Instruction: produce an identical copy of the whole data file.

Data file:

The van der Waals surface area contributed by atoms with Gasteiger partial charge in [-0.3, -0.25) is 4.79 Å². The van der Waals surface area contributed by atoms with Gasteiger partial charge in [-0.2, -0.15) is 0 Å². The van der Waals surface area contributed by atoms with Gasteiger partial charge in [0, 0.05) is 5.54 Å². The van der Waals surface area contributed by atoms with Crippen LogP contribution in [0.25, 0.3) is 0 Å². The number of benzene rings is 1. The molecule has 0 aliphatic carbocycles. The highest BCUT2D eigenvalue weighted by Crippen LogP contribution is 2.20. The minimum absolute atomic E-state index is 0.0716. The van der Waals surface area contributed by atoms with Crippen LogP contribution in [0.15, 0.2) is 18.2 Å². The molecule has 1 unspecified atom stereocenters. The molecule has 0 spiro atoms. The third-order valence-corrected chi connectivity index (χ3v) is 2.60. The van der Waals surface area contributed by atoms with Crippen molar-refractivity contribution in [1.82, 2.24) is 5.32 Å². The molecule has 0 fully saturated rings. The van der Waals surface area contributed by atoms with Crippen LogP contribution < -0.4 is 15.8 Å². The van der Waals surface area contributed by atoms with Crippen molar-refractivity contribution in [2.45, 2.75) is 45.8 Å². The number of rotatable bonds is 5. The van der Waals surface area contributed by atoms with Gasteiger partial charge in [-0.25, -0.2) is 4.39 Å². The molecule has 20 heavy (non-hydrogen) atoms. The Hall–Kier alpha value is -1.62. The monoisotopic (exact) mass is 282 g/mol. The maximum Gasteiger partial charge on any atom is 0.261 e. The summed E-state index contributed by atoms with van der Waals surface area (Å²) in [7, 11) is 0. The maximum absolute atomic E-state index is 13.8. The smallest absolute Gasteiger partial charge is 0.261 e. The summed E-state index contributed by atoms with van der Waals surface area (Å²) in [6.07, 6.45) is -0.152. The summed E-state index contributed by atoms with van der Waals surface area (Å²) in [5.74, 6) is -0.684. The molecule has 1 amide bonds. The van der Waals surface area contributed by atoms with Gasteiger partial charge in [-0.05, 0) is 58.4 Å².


The van der Waals surface area contributed by atoms with Gasteiger partial charge in [-0.3, -0.25) is 4.79 Å². The van der Waals surface area contributed by atoms with Gasteiger partial charge in [-0.2, -0.15) is 0 Å². The van der Waals surface area contributed by atoms with Gasteiger partial charge in [0, 0.05) is 5.54 Å². The van der Waals surface area contributed by atoms with Crippen LogP contribution in [0.25, 0.3) is 0 Å². The number of benzene rings is 1. The molecule has 0 aliphatic carbocycles. The highest BCUT2D eigenvalue weighted by Crippen LogP contribution is 2.20. The minimum absolute atomic E-state index is 0.0716. The van der Waals surface area contributed by atoms with Crippen LogP contribution in [0.15, 0.2) is 18.2 Å². The molecule has 1 unspecified atom stereocenters. The molecule has 0 spiro atoms. The third-order valence-corrected chi connectivity index (χ3v) is 2.60. The van der Waals surface area contributed by atoms with Crippen molar-refractivity contribution in [1.82, 2.24) is 5.32 Å². The molecule has 0 fully saturated rings. The van der Waals surface area contributed by atoms with Crippen LogP contribution < -0.4 is 15.8 Å². The van der Waals surface area contributed by atoms with Crippen molar-refractivity contribution in [2.45, 2.75) is 45.8 Å². The number of rotatable bonds is 5. The van der Waals surface area contributed by atoms with Gasteiger partial charge in [-0.25, -0.2) is 4.39 Å². The molecule has 20 heavy (non-hydrogen) atoms. The Hall–Kier alpha value is -1.62. The monoisotopic (exact) mass is 282 g/mol. The maximum Gasteiger partial charge on any atom is 0.261 e. The summed E-state index contributed by atoms with van der Waals surface area (Å²) in [7, 11) is 0. The maximum absolute atomic E-state index is 13.8. The smallest absolute Gasteiger partial charge is 0.261 e. The summed E-state index contributed by atoms with van der Waals surface area (Å²) in [6.07, 6.45) is -0.152. The summed E-state index contributed by atoms with van der Waals surface area (Å²) in [5.74, 6) is -0.684. The molecule has 1 amide bonds. The van der Waals surface area contributed by atoms with Gasteiger partial charge in [-0.05, 0) is 58.4 Å².